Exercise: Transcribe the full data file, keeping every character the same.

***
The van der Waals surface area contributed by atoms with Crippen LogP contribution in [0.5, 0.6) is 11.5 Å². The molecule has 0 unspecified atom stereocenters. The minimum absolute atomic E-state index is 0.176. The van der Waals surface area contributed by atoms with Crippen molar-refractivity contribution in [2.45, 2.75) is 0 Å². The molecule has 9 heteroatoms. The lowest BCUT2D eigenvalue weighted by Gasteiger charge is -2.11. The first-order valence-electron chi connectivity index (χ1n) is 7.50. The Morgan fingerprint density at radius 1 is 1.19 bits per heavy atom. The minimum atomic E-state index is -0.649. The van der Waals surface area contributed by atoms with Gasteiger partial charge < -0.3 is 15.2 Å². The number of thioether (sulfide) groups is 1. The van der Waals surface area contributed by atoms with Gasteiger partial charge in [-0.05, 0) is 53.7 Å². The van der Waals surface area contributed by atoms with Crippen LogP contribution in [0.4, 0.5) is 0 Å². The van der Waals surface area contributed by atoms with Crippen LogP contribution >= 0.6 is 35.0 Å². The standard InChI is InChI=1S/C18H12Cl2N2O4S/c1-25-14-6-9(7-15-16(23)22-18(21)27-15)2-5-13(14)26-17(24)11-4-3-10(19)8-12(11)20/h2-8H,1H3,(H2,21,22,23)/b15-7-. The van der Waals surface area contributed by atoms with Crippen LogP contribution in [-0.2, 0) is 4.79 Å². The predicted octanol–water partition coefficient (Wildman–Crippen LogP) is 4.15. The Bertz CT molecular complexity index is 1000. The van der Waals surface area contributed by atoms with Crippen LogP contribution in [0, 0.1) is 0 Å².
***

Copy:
The van der Waals surface area contributed by atoms with Crippen LogP contribution in [0.5, 0.6) is 11.5 Å². The molecule has 0 unspecified atom stereocenters. The minimum absolute atomic E-state index is 0.176. The van der Waals surface area contributed by atoms with Crippen molar-refractivity contribution in [2.45, 2.75) is 0 Å². The molecule has 9 heteroatoms. The lowest BCUT2D eigenvalue weighted by Gasteiger charge is -2.11. The first-order valence-electron chi connectivity index (χ1n) is 7.50. The Morgan fingerprint density at radius 1 is 1.19 bits per heavy atom. The minimum atomic E-state index is -0.649. The van der Waals surface area contributed by atoms with Gasteiger partial charge < -0.3 is 15.2 Å². The number of thioether (sulfide) groups is 1. The van der Waals surface area contributed by atoms with Gasteiger partial charge in [-0.05, 0) is 53.7 Å². The van der Waals surface area contributed by atoms with Crippen LogP contribution in [0.4, 0.5) is 0 Å². The van der Waals surface area contributed by atoms with Crippen LogP contribution >= 0.6 is 35.0 Å². The standard InChI is InChI=1S/C18H12Cl2N2O4S/c1-25-14-6-9(7-15-16(23)22-18(21)27-15)2-5-13(14)26-17(24)11-4-3-10(19)8-12(11)20/h2-8H,1H3,(H2,21,22,23)/b15-7-. The van der Waals surface area contributed by atoms with Crippen LogP contribution in [-0.2, 0) is 4.79 Å². The predicted octanol–water partition coefficient (Wildman–Crippen LogP) is 4.15. The Bertz CT molecular complexity index is 1000. The van der Waals surface area contributed by atoms with Crippen LogP contribution in [0, 0.1) is 0 Å².